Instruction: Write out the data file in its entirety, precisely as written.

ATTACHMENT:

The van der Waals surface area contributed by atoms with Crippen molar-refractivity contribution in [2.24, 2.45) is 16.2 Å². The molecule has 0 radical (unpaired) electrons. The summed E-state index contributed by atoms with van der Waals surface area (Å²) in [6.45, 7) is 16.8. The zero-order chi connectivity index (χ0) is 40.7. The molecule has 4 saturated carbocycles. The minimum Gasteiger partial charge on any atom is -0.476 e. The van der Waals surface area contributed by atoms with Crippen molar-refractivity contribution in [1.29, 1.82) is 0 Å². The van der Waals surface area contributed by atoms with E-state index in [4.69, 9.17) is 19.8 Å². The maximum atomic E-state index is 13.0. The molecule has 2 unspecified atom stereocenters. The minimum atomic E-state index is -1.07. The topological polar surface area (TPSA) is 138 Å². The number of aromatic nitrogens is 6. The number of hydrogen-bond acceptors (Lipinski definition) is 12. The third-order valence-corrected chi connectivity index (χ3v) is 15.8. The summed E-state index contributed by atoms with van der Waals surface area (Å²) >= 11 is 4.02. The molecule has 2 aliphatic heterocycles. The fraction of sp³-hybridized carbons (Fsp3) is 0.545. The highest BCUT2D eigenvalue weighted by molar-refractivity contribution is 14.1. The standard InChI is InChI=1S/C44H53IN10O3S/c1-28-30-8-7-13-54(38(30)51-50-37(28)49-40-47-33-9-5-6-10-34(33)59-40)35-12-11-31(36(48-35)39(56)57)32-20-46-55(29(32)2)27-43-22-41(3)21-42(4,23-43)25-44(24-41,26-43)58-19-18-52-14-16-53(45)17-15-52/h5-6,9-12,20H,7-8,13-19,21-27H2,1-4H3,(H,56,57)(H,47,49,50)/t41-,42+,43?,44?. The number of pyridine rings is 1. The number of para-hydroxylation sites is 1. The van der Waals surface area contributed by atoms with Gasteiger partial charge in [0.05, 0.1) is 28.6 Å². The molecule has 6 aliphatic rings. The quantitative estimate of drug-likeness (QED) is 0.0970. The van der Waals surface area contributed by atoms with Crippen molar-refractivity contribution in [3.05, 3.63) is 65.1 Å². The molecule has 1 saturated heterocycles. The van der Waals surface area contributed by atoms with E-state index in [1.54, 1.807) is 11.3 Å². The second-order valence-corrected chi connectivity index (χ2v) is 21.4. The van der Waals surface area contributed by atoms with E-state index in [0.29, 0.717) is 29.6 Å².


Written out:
The van der Waals surface area contributed by atoms with Crippen molar-refractivity contribution in [2.24, 2.45) is 16.2 Å². The molecule has 0 radical (unpaired) electrons. The summed E-state index contributed by atoms with van der Waals surface area (Å²) in [6.45, 7) is 16.8. The zero-order chi connectivity index (χ0) is 40.7. The molecule has 4 saturated carbocycles. The minimum Gasteiger partial charge on any atom is -0.476 e. The van der Waals surface area contributed by atoms with Crippen molar-refractivity contribution in [1.29, 1.82) is 0 Å². The van der Waals surface area contributed by atoms with E-state index in [4.69, 9.17) is 19.8 Å². The maximum atomic E-state index is 13.0. The molecule has 2 unspecified atom stereocenters. The minimum atomic E-state index is -1.07. The topological polar surface area (TPSA) is 138 Å². The number of aromatic nitrogens is 6. The number of hydrogen-bond acceptors (Lipinski definition) is 12. The third-order valence-corrected chi connectivity index (χ3v) is 15.8. The summed E-state index contributed by atoms with van der Waals surface area (Å²) >= 11 is 4.02. The molecule has 2 aliphatic heterocycles. The fraction of sp³-hybridized carbons (Fsp3) is 0.545. The highest BCUT2D eigenvalue weighted by molar-refractivity contribution is 14.1. The standard InChI is InChI=1S/C44H53IN10O3S/c1-28-30-8-7-13-54(38(30)51-50-37(28)49-40-47-33-9-5-6-10-34(33)59-40)35-12-11-31(36(48-35)39(56)57)32-20-46-55(29(32)2)27-43-22-41(3)21-42(4,23-43)25-44(24-41,26-43)58-19-18-52-14-16-53(45)17-15-52/h5-6,9-12,20H,7-8,13-19,21-27H2,1-4H3,(H,56,57)(H,47,49,50)/t41-,42+,43?,44?. The number of pyridine rings is 1. The number of para-hydroxylation sites is 1. The van der Waals surface area contributed by atoms with Gasteiger partial charge in [0.05, 0.1) is 28.6 Å². The molecule has 6 aliphatic rings. The quantitative estimate of drug-likeness (QED) is 0.0970. The van der Waals surface area contributed by atoms with Crippen molar-refractivity contribution in [3.05, 3.63) is 65.1 Å². The molecule has 1 saturated heterocycles. The van der Waals surface area contributed by atoms with E-state index in [1.54, 1.807) is 11.3 Å². The second-order valence-corrected chi connectivity index (χ2v) is 21.4. The van der Waals surface area contributed by atoms with E-state index in [0.29, 0.717) is 29.6 Å².